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Posts posted by Otto

  1. here's the latest I'm reasonably happy so far should get though winter i think.

    Hi Tony,

    I'm also super impressed with the amount of monitoring you do in a commercial operation. A couple of questions:

    How long have you been monitoring and collecting data?

    Do you keep all the data for every hive?

    With regard to treatment - do you blanket treat everything a couple of times per year or only treat once mite numbers come up to a certain level?

    You may have already discussed these things previously in the forum so if that's the case please let me know where. Varroa has now arrived down here so I am thinking carefully about how to do things. I don't have that many hives so should be able to set up a good monitoring system with them. Next couple of seasons will be full on.

    • Like 1
  2. I mentioned on another thread somewhere here about how we viewed the consistantly layed out slabs of brood being an important part of our queen/ drone mother selection and wondered if the quest for VSH genetics would have an impact on that. In the past anything that was looking patchy would be requeened because it was taken to be a failing or poorly mated or inbred queen with VSH genetics in the hive I would imagine that brood pattern would look patchy making it hard to know the reason for that patchiness.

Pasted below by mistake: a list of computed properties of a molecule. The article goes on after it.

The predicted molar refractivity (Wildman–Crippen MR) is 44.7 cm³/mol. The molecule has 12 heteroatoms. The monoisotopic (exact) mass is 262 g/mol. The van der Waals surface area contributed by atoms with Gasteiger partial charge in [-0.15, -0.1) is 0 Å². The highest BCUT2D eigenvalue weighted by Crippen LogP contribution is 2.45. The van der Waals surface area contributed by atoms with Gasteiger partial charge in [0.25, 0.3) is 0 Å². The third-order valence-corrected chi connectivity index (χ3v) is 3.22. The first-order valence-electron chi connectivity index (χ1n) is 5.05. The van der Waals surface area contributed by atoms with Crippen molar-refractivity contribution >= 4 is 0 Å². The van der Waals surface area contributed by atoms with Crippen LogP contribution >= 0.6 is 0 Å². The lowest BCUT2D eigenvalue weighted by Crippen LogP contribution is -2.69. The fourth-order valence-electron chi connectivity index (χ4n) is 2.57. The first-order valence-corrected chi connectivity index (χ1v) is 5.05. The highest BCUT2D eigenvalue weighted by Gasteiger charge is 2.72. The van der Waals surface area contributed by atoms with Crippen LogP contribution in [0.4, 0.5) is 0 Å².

Does that make any sense?

    Not completely sure if I've understood that right but I think you're suggesting a patchy brood pattern due to varroa parasitized pupae being removed by the workers? How many mites would you have to have in a hive to give you a patchy brood pattern for this reason? Many hundreds if not thousands. If mites are building up to that level it would seem unlikely to be a hive with the desired VSH traits.

  3. Is this enough drones ?

    Purely in numerical terms this will be plenty of drones. Of course it is not just about numbers. The key determinant for it being enough is the amount of genetic variation there is in the hives producing the drones.


    I think the simplest test of whether it is enough or not is to look at your brood viability. As long as you have brood viability of close to 100% then there is sufficient genetic variation in your breeding pool. If your brood patterns start to appear patchy on a regular basis then introducing some new genetic lines should be a priority. I have written a short explanation of how inbreeding of bees results in a patchy brood pattern below.


    One of the key determinants of brood viability is the amount of variation at the genetic locus for sex determination (a gene called csd for Complementary Sex Determiner). This is an extremely variable gene in honeybees and every different variation of this gene is called a CSD allele.


    Like people, female honeybees have two copies of all of their chromosomes (diploid) so therefore have two copies (alleles) of the CSD gene. Drones are produced from unfertilized eggs so only have a single set of chromosomes (haploid) and hence, a single copy of the CSD gene.